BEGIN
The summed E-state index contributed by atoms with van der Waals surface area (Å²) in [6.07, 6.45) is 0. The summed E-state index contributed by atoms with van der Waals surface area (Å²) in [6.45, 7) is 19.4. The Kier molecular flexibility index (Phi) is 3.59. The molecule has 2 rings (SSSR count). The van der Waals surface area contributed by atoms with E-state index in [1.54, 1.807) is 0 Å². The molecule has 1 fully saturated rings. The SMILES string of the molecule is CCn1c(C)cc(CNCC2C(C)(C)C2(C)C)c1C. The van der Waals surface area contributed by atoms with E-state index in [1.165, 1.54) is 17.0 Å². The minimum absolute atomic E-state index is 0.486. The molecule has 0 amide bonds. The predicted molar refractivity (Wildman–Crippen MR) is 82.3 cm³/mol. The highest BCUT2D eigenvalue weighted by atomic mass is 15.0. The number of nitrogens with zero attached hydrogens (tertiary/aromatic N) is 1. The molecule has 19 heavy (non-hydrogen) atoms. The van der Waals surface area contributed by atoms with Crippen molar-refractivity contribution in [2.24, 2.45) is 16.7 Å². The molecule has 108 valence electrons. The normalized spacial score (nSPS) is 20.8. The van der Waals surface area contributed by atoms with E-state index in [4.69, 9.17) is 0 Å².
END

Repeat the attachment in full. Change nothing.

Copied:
The summed E-state index contributed by atoms with van der Waals surface area (Å²) in [6.07, 6.45) is 0. The summed E-state index contributed by atoms with van der Waals surface area (Å²) in [6.45, 7) is 19.4. The Kier molecular flexibility index (Phi) is 3.59. The molecule has 2 rings (SSSR count). The van der Waals surface area contributed by atoms with E-state index in [1.54, 1.807) is 0 Å². The molecule has 1 fully saturated rings. The SMILES string of the molecule is CCn1c(C)cc(CNCC2C(C)(C)C2(C)C)c1C. The van der Waals surface area contributed by atoms with E-state index in [1.165, 1.54) is 17.0 Å². The minimum absolute atomic E-state index is 0.486. The molecule has 0 amide bonds. The predicted molar refractivity (Wildman–Crippen MR) is 82.3 cm³/mol. The highest BCUT2D eigenvalue weighted by atomic mass is 15.0. The number of nitrogens with zero attached hydrogens (tertiary/aromatic N) is 1. The molecule has 19 heavy (non-hydrogen) atoms. The van der Waals surface area contributed by atoms with Crippen molar-refractivity contribution in [2.24, 2.45) is 16.7 Å². The molecule has 108 valence electrons. The normalized spacial score (nSPS) is 20.8. The van der Waals surface area contributed by atoms with E-state index in [4.69, 9.17) is 0 Å².